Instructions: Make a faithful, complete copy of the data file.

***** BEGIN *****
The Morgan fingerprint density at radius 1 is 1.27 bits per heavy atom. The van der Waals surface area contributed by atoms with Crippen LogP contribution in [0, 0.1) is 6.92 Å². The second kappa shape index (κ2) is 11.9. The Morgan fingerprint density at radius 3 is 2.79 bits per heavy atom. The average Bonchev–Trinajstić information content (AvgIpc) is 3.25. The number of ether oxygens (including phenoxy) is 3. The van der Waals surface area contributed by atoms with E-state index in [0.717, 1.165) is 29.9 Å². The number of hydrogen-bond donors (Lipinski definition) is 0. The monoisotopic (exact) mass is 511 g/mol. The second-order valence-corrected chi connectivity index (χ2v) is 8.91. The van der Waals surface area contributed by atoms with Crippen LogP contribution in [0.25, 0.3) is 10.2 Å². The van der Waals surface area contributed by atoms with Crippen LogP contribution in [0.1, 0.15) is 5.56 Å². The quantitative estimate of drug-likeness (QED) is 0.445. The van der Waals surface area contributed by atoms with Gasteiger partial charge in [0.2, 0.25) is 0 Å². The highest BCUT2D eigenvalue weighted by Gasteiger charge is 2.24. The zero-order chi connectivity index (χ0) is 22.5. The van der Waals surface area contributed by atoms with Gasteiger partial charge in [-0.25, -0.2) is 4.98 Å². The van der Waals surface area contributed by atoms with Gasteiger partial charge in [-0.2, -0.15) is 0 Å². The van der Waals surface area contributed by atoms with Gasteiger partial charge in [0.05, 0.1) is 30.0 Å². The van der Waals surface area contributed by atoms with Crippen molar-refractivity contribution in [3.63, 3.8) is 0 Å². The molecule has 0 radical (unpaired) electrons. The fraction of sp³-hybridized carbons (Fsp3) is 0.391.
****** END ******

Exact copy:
The Morgan fingerprint density at radius 1 is 1.27 bits per heavy atom. The van der Waals surface area contributed by atoms with Crippen LogP contribution in [0, 0.1) is 6.92 Å². The second kappa shape index (κ2) is 11.9. The Morgan fingerprint density at radius 3 is 2.79 bits per heavy atom. The average Bonchev–Trinajstić information content (AvgIpc) is 3.25. The number of ether oxygens (including phenoxy) is 3. The van der Waals surface area contributed by atoms with E-state index in [0.717, 1.165) is 29.9 Å². The number of hydrogen-bond donors (Lipinski definition) is 0. The monoisotopic (exact) mass is 511 g/mol. The second-order valence-corrected chi connectivity index (χ2v) is 8.91. The van der Waals surface area contributed by atoms with Crippen LogP contribution in [0.25, 0.3) is 10.2 Å². The van der Waals surface area contributed by atoms with Crippen LogP contribution in [0.1, 0.15) is 5.56 Å². The quantitative estimate of drug-likeness (QED) is 0.445. The van der Waals surface area contributed by atoms with Gasteiger partial charge in [0.2, 0.25) is 0 Å². The highest BCUT2D eigenvalue weighted by Gasteiger charge is 2.24. The zero-order chi connectivity index (χ0) is 22.5. The van der Waals surface area contributed by atoms with Gasteiger partial charge in [-0.25, -0.2) is 4.98 Å². The van der Waals surface area contributed by atoms with Gasteiger partial charge in [-0.2, -0.15) is 0 Å². The van der Waals surface area contributed by atoms with Gasteiger partial charge in [0.05, 0.1) is 30.0 Å². The van der Waals surface area contributed by atoms with Crippen molar-refractivity contribution in [3.63, 3.8) is 0 Å². The molecule has 0 radical (unpaired) electrons. The fraction of sp³-hybridized carbons (Fsp3) is 0.391.